On this day in 1992, guitarist Eddie Hazel sadly succumbed to liver failure. As a member of George Clinton‘s P-Funk crew, Hazel was responsible for some of funk’s most memorable guitar riffs’, including his masterpiece, the title track to the 1971 Funkadelic release Maggot Brain. Sporting a fly wide-brimmed hat, a unitard, and stylish cape, Hazel fit right in with the multi-colored mayhem that packed the stage whenever Parliament-Funkadelic played a show. For the young Hazel, those early days working with George Clinton and company were pure magic, an around-the-clock party out of any musician’s wildest fantasies. But if his mother, Grace Cook, had had her way, none of that would have ever happened.
Though her son Eddie was born in the Bronx borough of New York, his mother didn’t want her son growing up in the crime-infested NYC of the late sixties and moved her family to Plainfield, New Jersey. Young Hazel filled his days with endless hours of guitar practice, forming his own group in his early teens with his friend Billy “Bass” Nelson. When Hazel’s bass-playing partner in crime joined George Clinton’s touring version of The Parliaments, Clinton and Nelson spent days trying to convince Grace to let Eddie go with them before she finally relented. While the name “Funkadelic” originally was used for The Parliaments backing band, legal issues resulted in the name and players being spun off into a separate entity.
Over the next few years, Eddie Hazel developed his signature style of distorted guitar fireworks and slinky smooth rhythms on such funk masterpieces as the band’s self-titled debut Funkadelic and follow-ups Free Your Mind… And Your Ass Will Follow and Maggot Brain, all released within the span of two years. It was during this tumultuous, highly creative period that Hazel recorded what Rolling Stone named one of the hundred greatest guitar songs of all time, “Maggot Brain”.
As is the case with many of P-Funk’s best songs, the origins of “Maggot Brain” are slightly hazy. The story goes that George Clinton, high on LSD at the time, told Hazel to play as if he had been told his mother had died, only to learn she, in fact, still lived. The raw emotion his fretwork laid out over the track’s ten-plus minute run time took listeners on a musical journey that seemed to stop time itself.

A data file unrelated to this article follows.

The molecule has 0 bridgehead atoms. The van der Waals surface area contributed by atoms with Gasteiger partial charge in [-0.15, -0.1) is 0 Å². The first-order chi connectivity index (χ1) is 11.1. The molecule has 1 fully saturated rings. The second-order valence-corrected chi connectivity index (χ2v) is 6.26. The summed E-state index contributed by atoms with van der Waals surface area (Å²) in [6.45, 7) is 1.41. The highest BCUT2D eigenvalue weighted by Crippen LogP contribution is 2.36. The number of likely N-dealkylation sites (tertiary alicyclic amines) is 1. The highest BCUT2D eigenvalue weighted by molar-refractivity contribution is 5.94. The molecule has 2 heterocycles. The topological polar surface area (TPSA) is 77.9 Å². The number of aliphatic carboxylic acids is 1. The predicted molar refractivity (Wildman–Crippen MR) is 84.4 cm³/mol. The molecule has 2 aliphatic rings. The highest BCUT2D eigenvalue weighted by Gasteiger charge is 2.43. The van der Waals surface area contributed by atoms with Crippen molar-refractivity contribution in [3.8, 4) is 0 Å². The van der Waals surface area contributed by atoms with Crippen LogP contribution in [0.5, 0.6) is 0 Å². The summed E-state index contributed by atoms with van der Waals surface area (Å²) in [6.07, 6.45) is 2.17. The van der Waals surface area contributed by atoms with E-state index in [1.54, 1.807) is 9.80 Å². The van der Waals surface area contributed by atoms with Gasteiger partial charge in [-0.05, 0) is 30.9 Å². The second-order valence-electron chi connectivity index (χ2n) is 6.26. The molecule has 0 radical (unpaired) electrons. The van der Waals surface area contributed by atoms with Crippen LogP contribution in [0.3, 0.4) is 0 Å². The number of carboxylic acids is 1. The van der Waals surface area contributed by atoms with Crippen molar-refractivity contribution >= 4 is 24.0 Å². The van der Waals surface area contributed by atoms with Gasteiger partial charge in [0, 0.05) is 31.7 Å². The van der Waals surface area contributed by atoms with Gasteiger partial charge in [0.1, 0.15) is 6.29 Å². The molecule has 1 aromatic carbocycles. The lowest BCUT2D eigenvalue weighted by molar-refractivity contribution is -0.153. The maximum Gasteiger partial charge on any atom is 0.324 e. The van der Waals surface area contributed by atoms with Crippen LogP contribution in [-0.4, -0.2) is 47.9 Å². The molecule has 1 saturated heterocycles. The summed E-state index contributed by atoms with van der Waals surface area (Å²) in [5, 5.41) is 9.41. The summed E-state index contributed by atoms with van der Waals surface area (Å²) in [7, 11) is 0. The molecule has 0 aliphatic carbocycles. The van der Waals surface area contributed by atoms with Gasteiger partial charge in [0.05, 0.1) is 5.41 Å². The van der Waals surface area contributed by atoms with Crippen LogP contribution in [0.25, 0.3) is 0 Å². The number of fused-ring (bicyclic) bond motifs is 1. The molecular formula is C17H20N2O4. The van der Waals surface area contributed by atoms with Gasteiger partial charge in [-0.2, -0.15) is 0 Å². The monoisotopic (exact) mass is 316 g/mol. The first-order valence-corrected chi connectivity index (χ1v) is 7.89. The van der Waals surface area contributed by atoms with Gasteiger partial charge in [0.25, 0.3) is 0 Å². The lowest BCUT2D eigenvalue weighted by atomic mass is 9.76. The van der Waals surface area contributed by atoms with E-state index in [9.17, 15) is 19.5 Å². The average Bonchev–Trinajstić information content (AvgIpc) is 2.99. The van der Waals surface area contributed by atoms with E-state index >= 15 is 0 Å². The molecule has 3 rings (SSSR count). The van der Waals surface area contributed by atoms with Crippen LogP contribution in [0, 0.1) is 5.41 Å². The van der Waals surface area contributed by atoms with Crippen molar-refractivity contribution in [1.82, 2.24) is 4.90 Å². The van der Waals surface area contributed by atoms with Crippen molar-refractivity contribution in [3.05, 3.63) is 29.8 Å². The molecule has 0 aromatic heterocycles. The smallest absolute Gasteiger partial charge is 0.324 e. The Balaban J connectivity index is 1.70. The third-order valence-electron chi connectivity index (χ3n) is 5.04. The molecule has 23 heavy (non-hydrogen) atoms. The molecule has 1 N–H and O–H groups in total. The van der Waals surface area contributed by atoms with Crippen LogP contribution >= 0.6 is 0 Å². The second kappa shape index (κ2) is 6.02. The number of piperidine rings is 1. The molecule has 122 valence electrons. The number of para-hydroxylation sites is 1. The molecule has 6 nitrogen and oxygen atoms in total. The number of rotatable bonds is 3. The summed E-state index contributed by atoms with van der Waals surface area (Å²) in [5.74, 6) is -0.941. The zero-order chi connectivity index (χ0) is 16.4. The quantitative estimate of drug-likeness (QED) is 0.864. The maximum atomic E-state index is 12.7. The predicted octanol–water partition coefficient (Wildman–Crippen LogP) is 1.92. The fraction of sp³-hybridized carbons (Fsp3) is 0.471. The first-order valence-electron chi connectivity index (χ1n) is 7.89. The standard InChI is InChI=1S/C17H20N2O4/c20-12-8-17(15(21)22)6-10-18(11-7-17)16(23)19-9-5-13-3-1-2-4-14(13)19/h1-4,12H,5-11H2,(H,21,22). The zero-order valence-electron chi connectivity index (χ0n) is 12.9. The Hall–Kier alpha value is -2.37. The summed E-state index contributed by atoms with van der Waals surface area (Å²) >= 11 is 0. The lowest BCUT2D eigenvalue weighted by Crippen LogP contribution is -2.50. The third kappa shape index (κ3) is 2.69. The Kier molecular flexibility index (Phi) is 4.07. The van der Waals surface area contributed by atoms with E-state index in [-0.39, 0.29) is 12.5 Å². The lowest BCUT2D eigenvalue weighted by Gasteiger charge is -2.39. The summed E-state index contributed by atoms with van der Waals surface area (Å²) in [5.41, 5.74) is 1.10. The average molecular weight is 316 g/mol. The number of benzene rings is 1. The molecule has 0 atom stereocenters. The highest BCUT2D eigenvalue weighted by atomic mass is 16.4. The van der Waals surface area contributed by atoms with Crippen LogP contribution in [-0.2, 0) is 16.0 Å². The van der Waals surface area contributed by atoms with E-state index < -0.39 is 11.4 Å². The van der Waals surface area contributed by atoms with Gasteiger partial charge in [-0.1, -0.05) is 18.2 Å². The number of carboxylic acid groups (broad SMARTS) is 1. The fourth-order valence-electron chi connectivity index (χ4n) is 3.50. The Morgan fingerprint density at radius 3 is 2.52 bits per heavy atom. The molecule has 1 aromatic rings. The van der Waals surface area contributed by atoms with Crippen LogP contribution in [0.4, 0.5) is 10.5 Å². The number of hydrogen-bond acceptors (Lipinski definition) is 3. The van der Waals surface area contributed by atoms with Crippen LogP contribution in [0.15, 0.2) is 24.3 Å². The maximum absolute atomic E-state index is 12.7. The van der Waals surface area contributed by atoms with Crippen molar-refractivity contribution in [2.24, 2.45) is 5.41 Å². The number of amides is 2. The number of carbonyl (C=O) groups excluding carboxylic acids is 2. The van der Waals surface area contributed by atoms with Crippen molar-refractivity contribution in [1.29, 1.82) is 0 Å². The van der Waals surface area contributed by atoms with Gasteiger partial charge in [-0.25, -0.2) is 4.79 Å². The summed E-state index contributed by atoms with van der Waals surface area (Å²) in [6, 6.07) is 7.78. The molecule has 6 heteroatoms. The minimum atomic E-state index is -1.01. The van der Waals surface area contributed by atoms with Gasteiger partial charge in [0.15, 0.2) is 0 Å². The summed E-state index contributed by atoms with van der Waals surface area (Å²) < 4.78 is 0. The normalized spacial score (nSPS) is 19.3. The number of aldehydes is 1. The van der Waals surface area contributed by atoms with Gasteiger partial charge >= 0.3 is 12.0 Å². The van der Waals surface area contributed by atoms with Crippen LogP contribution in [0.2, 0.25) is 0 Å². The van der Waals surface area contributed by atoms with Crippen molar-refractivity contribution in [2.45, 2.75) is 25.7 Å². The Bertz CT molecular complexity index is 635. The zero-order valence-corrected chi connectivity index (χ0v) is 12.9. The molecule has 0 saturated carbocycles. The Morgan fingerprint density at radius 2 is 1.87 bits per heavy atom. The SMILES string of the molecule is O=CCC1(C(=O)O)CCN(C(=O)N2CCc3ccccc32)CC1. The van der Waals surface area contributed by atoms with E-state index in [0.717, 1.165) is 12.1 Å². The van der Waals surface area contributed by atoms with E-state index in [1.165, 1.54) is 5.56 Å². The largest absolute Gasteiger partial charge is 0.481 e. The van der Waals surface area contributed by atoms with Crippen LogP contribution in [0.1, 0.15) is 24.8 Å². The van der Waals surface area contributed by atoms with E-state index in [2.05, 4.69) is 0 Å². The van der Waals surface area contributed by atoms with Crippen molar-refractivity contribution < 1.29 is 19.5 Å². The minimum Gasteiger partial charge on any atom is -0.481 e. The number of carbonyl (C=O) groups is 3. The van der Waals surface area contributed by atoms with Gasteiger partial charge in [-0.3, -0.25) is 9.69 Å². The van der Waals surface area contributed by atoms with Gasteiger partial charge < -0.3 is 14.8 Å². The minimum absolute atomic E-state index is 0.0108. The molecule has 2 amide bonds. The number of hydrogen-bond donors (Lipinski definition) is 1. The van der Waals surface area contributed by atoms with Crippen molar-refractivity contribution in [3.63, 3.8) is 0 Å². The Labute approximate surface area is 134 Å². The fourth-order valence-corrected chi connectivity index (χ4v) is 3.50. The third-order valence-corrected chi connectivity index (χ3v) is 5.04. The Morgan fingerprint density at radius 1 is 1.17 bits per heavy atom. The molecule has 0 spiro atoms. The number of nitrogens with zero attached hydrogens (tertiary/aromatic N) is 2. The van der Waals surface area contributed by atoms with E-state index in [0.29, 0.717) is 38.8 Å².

Sadly, Maggot Brain proved to be a turning point in Hazel’s tenure with the band. He officially quit the band over financial disputes later that same year, though his friendships with the band members continued. Hazel began working with The Temptations, though he still contributed to later P-Funk efforts, even co-writing a majority of Funkadelic’s 1974 album Standing on the Verge of Getting It On and serving as the lead guitarist and arranger for Parliament’s Up For The Down Stroke, released the same year. His contributions to Standing on the Verge of Getting In On were credited to his beloved mother, whom he named as the inspiration for all his successes.
Though she had done all she could to keep her son flying the straight and narrow path, he was arrested later that same year and convicted of drug possession and assaulting a flight attendant and an air marshall. Upon his release, he found he had been replaced in the Parliament-Funkadelic collective and was relegated to fills and only the rarest of leads and solos. He recorded a solo album, Game, Dames and Guitar Thangs, with so many of the P-Funk All-Stars on hand that critics have been known to count the recording among the collective’s official releases. He continued to record with his former bandmates and other sporadically until his passing in 1992.
What better way to honor the life and death of Eddie Hazel than enjoying the iconic merging of his two great passions–playing his guitar and his love for his mother, through the “Maggot Brain”. Do yourself a favor and clear your schedule, sit back and let his soulful outpouring of emotion wash over you…you’ll be glad you did. Check out Eddie Hazel’s guitar wizardry below:
Funkadelic – Maggot Brain
[Originally published 4/10/17]